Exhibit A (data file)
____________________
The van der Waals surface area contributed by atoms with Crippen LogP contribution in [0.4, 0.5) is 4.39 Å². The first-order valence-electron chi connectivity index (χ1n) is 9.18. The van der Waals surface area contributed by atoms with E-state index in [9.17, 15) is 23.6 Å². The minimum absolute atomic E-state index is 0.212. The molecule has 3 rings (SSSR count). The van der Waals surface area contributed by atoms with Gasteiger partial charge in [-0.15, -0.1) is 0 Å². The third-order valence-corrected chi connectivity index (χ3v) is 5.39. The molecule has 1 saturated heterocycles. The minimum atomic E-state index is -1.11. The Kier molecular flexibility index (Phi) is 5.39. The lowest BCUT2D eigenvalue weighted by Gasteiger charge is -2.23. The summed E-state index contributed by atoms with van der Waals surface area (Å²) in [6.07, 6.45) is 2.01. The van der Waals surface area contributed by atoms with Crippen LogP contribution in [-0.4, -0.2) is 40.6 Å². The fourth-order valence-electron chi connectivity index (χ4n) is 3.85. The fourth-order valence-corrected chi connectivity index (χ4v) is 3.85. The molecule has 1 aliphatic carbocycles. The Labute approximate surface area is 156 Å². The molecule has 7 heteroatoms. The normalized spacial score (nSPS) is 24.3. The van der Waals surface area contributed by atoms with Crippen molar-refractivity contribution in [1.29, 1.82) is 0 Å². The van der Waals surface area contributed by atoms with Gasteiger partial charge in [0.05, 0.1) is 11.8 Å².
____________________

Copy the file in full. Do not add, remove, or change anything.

The van der Waals surface area contributed by atoms with Crippen LogP contribution in [0.4, 0.5) is 4.39 Å². The first-order valence-electron chi connectivity index (χ1n) is 9.18. The van der Waals surface area contributed by atoms with E-state index in [9.17, 15) is 23.6 Å². The minimum absolute atomic E-state index is 0.212. The molecule has 3 rings (SSSR count). The van der Waals surface area contributed by atoms with Gasteiger partial charge in [-0.15, -0.1) is 0 Å². The third-order valence-corrected chi connectivity index (χ3v) is 5.39. The molecule has 1 saturated heterocycles. The minimum atomic E-state index is -1.11. The Kier molecular flexibility index (Phi) is 5.39. The lowest BCUT2D eigenvalue weighted by Gasteiger charge is -2.23. The summed E-state index contributed by atoms with van der Waals surface area (Å²) in [6.07, 6.45) is 2.01. The van der Waals surface area contributed by atoms with Crippen LogP contribution in [-0.4, -0.2) is 40.6 Å². The fourth-order valence-electron chi connectivity index (χ4n) is 3.85. The fourth-order valence-corrected chi connectivity index (χ4v) is 3.85. The molecule has 1 aliphatic carbocycles. The Labute approximate surface area is 156 Å². The molecule has 7 heteroatoms. The normalized spacial score (nSPS) is 24.3. The van der Waals surface area contributed by atoms with Crippen molar-refractivity contribution in [1.29, 1.82) is 0 Å². The van der Waals surface area contributed by atoms with Gasteiger partial charge in [0.05, 0.1) is 11.8 Å².